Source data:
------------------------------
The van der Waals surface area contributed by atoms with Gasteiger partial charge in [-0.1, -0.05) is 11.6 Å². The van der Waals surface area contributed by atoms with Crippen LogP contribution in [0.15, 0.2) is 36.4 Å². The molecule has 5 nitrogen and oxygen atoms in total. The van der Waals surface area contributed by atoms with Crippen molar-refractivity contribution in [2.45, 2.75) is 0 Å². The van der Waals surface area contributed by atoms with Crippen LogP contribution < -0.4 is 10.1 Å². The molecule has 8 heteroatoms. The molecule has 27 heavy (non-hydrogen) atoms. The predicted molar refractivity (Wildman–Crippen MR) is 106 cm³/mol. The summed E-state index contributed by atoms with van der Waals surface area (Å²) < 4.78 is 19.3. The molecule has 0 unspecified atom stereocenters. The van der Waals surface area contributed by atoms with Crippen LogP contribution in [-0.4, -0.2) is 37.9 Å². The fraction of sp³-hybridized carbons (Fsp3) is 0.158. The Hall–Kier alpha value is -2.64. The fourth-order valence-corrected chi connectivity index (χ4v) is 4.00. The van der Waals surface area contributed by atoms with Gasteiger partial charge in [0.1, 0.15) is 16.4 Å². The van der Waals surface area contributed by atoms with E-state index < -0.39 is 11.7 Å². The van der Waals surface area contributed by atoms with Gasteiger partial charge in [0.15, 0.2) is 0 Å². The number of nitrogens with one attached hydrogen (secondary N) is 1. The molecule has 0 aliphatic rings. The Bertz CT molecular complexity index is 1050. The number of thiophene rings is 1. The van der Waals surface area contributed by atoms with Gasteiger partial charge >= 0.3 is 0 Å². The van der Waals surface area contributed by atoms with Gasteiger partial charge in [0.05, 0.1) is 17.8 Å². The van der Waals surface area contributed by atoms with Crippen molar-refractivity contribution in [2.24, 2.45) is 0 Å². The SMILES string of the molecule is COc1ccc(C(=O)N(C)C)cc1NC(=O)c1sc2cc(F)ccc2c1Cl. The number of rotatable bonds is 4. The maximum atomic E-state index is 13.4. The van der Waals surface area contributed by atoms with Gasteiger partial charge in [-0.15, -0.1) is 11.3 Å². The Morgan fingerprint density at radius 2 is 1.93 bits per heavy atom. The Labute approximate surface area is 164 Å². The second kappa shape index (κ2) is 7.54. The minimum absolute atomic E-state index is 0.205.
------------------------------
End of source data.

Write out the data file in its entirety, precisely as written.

The van der Waals surface area contributed by atoms with Gasteiger partial charge in [-0.1, -0.05) is 11.6 Å². The van der Waals surface area contributed by atoms with Crippen LogP contribution in [0.15, 0.2) is 36.4 Å². The molecule has 5 nitrogen and oxygen atoms in total. The van der Waals surface area contributed by atoms with Crippen molar-refractivity contribution in [2.45, 2.75) is 0 Å². The van der Waals surface area contributed by atoms with Crippen LogP contribution < -0.4 is 10.1 Å². The molecule has 8 heteroatoms. The molecule has 27 heavy (non-hydrogen) atoms. The predicted molar refractivity (Wildman–Crippen MR) is 106 cm³/mol. The summed E-state index contributed by atoms with van der Waals surface area (Å²) < 4.78 is 19.3. The molecule has 0 unspecified atom stereocenters. The van der Waals surface area contributed by atoms with Crippen LogP contribution in [-0.4, -0.2) is 37.9 Å². The fraction of sp³-hybridized carbons (Fsp3) is 0.158. The Hall–Kier alpha value is -2.64. The fourth-order valence-corrected chi connectivity index (χ4v) is 4.00. The van der Waals surface area contributed by atoms with Gasteiger partial charge in [0.1, 0.15) is 16.4 Å². The van der Waals surface area contributed by atoms with E-state index < -0.39 is 11.7 Å². The van der Waals surface area contributed by atoms with Gasteiger partial charge in [0.15, 0.2) is 0 Å². The number of nitrogens with one attached hydrogen (secondary N) is 1. The molecule has 0 aliphatic rings. The Bertz CT molecular complexity index is 1050. The number of thiophene rings is 1. The van der Waals surface area contributed by atoms with Gasteiger partial charge >= 0.3 is 0 Å². The van der Waals surface area contributed by atoms with Gasteiger partial charge in [0.05, 0.1) is 17.8 Å². The van der Waals surface area contributed by atoms with Crippen molar-refractivity contribution in [2.24, 2.45) is 0 Å². The SMILES string of the molecule is COc1ccc(C(=O)N(C)C)cc1NC(=O)c1sc2cc(F)ccc2c1Cl. The number of rotatable bonds is 4. The maximum atomic E-state index is 13.4. The van der Waals surface area contributed by atoms with Gasteiger partial charge in [-0.15, -0.1) is 11.3 Å². The Morgan fingerprint density at radius 2 is 1.93 bits per heavy atom. The Labute approximate surface area is 164 Å². The second kappa shape index (κ2) is 7.54. The minimum absolute atomic E-state index is 0.205.